Darren Brown, News9.com
GUTHRIE, Oklahoma -- Cowboy boot aren't just made for cowboys anymore. These days it's not unusual to see businessmen pairing up suits and cowboy boots for board meetings.
Lisa Sorrell makes a fair amount of those types of boots.
"I do try to build a really traditional, functional cowboy boot," Sorrell said. "But I also try to make it so pretty that you don't want to wear it out chasing cows."
Sorrell learned to sew at an early age, and got into the boot making business a little over 20 years ago when she answered an ad in the newspaper. The ad happened to be for stitching boot tops.
"I had no idea what that was and I'd never worn cowboy boots," said Sorrell. "I thought I'd give it a try."
Sorrell is unique in that she's been successful in a craft dominated by men.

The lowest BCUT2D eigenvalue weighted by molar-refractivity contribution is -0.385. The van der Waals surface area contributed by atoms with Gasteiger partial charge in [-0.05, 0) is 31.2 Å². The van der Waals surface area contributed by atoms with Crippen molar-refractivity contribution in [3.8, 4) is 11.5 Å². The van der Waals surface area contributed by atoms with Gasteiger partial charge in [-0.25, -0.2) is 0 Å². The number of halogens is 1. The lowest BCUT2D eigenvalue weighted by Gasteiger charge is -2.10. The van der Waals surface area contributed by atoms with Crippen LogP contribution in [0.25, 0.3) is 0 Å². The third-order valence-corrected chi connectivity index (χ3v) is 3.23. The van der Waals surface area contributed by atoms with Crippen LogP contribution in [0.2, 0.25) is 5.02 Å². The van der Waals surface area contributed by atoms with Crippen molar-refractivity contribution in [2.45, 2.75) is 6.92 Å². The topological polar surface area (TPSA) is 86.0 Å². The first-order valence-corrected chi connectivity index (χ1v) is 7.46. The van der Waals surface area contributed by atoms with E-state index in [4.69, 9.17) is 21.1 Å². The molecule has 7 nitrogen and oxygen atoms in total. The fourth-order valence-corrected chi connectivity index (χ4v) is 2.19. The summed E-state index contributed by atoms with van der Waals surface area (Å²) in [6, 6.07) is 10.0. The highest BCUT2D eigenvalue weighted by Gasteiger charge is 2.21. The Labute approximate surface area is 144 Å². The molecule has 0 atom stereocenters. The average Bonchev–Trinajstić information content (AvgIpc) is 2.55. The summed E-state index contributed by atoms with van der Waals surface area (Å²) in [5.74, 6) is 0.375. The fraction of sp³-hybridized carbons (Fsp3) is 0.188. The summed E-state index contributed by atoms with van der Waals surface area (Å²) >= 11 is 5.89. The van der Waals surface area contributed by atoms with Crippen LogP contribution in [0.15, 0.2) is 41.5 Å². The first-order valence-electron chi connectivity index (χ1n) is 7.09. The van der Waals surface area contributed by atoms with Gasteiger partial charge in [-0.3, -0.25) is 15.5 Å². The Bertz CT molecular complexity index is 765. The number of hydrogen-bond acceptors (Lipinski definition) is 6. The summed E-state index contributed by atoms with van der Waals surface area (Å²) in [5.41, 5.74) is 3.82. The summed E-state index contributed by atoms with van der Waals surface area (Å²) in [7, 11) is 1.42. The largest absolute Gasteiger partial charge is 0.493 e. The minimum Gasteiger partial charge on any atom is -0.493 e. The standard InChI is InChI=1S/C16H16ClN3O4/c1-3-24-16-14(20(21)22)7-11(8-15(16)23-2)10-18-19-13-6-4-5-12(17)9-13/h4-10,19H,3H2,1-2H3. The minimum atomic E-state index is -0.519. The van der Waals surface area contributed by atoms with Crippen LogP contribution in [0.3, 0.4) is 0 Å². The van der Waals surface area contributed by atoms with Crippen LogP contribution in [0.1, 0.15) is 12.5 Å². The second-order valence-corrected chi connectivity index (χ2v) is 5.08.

"There aren't too many women boot makers," Sorrell said. "There aren't that many boot makers at all. Probably less than six or seven women boot makers that do it full time."
Sorrell's success has inspired her youngest daughter Paige to take up the old craft, but not with boots. Paige, 13, has already built two pairs of shoes and his working on her own line of leather bracelets.
"My bracelet business is really going well, and my shoemaking is going well too," said the younger Sorrell as she described a pair of blue shoes made out of patent leather, bullfrog, and kangaroo hide.
Lisa Sorrell's boots are custom-made, and she's had requests from the simple to the extravagant.
"The most expensive boot I've made so far was around $20,000," Sorrell said. "It was an alligator boot and it had some custom silver on it."